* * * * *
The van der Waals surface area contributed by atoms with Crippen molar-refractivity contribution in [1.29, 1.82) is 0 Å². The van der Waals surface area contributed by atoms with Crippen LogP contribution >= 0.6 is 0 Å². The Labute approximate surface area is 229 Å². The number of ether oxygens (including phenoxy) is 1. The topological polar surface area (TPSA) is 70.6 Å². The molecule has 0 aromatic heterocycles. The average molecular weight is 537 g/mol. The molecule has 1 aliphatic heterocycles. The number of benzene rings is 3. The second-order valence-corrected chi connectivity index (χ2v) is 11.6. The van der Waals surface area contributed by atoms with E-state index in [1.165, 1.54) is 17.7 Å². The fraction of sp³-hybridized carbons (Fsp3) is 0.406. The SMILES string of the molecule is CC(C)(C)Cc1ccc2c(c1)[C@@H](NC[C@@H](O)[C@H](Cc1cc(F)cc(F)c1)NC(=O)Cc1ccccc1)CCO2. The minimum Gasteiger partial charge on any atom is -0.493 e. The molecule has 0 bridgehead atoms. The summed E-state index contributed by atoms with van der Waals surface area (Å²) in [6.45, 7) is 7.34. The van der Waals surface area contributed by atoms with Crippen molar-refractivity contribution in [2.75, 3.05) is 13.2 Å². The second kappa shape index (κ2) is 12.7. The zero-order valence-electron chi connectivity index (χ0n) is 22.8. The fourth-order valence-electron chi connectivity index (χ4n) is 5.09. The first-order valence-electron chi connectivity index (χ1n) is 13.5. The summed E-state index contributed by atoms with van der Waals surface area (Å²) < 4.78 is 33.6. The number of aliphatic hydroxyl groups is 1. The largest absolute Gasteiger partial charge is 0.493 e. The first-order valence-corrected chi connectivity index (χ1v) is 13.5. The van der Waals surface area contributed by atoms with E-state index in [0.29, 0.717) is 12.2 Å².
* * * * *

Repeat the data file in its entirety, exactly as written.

The van der Waals surface area contributed by atoms with Crippen molar-refractivity contribution in [1.29, 1.82) is 0 Å². The van der Waals surface area contributed by atoms with Crippen LogP contribution >= 0.6 is 0 Å². The Labute approximate surface area is 229 Å². The number of ether oxygens (including phenoxy) is 1. The topological polar surface area (TPSA) is 70.6 Å². The molecule has 0 aromatic heterocycles. The average molecular weight is 537 g/mol. The molecule has 1 aliphatic heterocycles. The number of benzene rings is 3. The second-order valence-corrected chi connectivity index (χ2v) is 11.6. The van der Waals surface area contributed by atoms with E-state index in [1.165, 1.54) is 17.7 Å². The fraction of sp³-hybridized carbons (Fsp3) is 0.406. The SMILES string of the molecule is CC(C)(C)Cc1ccc2c(c1)[C@@H](NC[C@@H](O)[C@H](Cc1cc(F)cc(F)c1)NC(=O)Cc1ccccc1)CCO2. The minimum Gasteiger partial charge on any atom is -0.493 e. The molecule has 0 bridgehead atoms. The summed E-state index contributed by atoms with van der Waals surface area (Å²) in [6.45, 7) is 7.34. The van der Waals surface area contributed by atoms with Crippen molar-refractivity contribution in [2.75, 3.05) is 13.2 Å². The second kappa shape index (κ2) is 12.7. The zero-order valence-electron chi connectivity index (χ0n) is 22.8. The fourth-order valence-electron chi connectivity index (χ4n) is 5.09. The first-order valence-electron chi connectivity index (χ1n) is 13.5. The summed E-state index contributed by atoms with van der Waals surface area (Å²) < 4.78 is 33.6. The number of aliphatic hydroxyl groups is 1. The largest absolute Gasteiger partial charge is 0.493 e. The first-order valence-corrected chi connectivity index (χ1v) is 13.5. The van der Waals surface area contributed by atoms with E-state index in [0.29, 0.717) is 12.2 Å².